Materials used for making suspenders/braces have also changed over time, with newer additions such as rayon, a hard-wearing synthetic fiber, now offered. The traditional Woollen Boxcloth braces remain available but are very costly, a style sometimes worn by senior lawyers in London. Generally, a high quality rayon with elastic webbing is the fabric used to create braces, with silks webbing or tubed suiting cloths from mills such as Dugdale Bros of England also used.[6]

Suspenders/braces can be measured in a variety of different ways to ensure proper fitting. To accurate measure suspenders/braces, first start by measuring from the back pant line, then cross over the opposite shoulder down to the front pant line. Add a few additional inches for adjustments when required. [8]

Usage

Good quality smart suspenders/braces were traditionally considered white collar, or upper or upper-middle class, wear. They were made to be attached to trousers by buttons sewn onto the waistband.[6] There are relatively few current manufacturers in the UK, but the classic button-on 'reform' end is also quite widely available in the United States.

In traditional or formal settings, it is considered a faux pas to wear both belt and suspenders/braces at the same time,[4][9] though in the past this has not always been the case. Further, they were traditionally considered an undergarment and, as such, were considered inappropriate to be seen.[4] From the time of their invention until World War II, the waistcoat, or a jumper or cardigan for coolness in the summer, covered suspenders/braces to prevent indecency. Similarly, jumpers and jackets kept the shirtsleeves hidden. In the inter-war period, however, men began removing jackets in public, and so this sensibility became eroded over time. It is perhaps only in Britain that a few 'die-hards' still consider it "gauche"[6] to wear, for example, brightly coloured suspenders without jacket. Generally, it is now considered acceptable fashion, on both sides of the Atlantic, for men's suspenders/braces to be seen.

The trousers for this use have buttons in order to attach the leather tabs; these may be either on the outside, traditionally, or inside of trousers that do not have belt loops. With belt loops, buttons would be sewn on the inside of the waistband. Such trousers might also have a high back in the fishtail shape, though this is not as common now;[6] This style may also have an additional adjustable strap at the back, as well as the two side adjusters placed on most belt-less trousers. Buttons should be placed about 3 to 3.5 inches (7.6 to 8.9 cm) apart, an equal distance from the back seam. At the front, the first button should be set over the main pleat or crease, the second button again about 3 to 3.5 inches (7.6 to 8.9 cm) apart. It is important to place the buttons in the correct position, as trousers with should remain slightly loose to hang correctly.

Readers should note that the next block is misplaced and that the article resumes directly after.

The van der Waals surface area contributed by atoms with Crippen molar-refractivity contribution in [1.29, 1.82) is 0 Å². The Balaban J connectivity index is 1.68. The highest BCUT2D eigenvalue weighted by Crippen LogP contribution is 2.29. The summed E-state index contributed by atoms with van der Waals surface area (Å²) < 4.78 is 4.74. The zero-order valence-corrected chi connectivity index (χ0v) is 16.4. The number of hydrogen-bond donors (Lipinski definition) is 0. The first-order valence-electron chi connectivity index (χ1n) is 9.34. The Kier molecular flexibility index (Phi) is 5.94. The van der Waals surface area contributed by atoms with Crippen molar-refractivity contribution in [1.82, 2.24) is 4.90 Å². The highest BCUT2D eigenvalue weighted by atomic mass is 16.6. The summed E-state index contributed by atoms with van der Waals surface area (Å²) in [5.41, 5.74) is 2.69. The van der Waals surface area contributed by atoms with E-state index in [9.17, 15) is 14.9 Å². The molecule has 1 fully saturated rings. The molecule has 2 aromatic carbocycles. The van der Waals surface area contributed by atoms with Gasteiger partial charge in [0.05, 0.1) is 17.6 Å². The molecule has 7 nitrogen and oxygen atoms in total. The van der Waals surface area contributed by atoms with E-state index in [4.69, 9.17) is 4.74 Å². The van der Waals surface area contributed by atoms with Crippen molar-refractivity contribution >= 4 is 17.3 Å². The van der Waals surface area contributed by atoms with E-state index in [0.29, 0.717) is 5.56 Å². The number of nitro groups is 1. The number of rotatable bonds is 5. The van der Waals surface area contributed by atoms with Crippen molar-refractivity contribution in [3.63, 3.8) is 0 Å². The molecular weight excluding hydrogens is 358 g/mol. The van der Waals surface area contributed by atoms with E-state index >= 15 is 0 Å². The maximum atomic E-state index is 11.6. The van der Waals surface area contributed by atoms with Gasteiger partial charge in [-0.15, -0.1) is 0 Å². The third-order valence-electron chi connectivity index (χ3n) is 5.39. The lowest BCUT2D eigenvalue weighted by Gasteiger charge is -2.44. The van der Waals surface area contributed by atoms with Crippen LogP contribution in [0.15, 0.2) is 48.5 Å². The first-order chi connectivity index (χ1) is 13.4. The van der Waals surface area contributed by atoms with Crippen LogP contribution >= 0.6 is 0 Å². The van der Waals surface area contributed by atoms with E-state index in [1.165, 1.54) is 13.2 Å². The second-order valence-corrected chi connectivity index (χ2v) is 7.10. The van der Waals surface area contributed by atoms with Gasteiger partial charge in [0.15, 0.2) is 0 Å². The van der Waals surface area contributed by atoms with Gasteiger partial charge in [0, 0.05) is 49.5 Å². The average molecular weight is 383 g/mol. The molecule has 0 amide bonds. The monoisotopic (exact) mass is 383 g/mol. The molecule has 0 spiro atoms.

In the 2000s, it became fashionable for some younger women to wear suspenders/braces, a style that emerged from Mod styles in the late 1960s through to punk rock and skinhead styles of the late 1970s into the 1980s. One particular exponent of this fashion was Eurythmics vocalist Annie Lennox, whose fashion styling was akin to cross-dressing as a male character, with her dark business suits. Unisex fashion featured not only women wearing trousers and suspenders, but men in skirts with braces as an accessory[citation needed].

References

  1. ^ Jensen, Joan M. (1981). With these hands : women working on the land. Old Westbury, N.Y.: Feminist Press. p. 83. ISBN 9780912670904.
  2. ^ "Fashion Glossary - G". The Internet Centre for Canadian Fashion and Design. Archived from the original on 30 January 2002. Retrieved 16 February 2013.
  3. ^ "A Brief History of Suspenders", Retrieved 31 March 2014
  4. ^ a b c d Flusser, Alan (2002). Dressing the Man: Mastering the Art of Permanent Fashion. HarperCollins. pp. 221–225. ISBN 0-06-019144-9.
  5. ^ "Nation Splits on Suspenders". Life. 1938-07-25. p. 41. Retrieved October 14, 2012.
  6. ^ a b c d e Antongiavanni, Nicholas (2006). The Suit: A Machiavellian Approach to Men's Style. HarperCollins. pp. 154–5. ISBN 978-0-06-089186-2.
  7. ^ Antongiavanni (2006). p. 41
  8. ^ [www.mrbowtie.ca]
  9. ^ "Should I wear a belt when I wear suspenders?". men.style.com. April 2000. Archived from the original on 2008-12-22. Retrieved 2008-11-27. link rot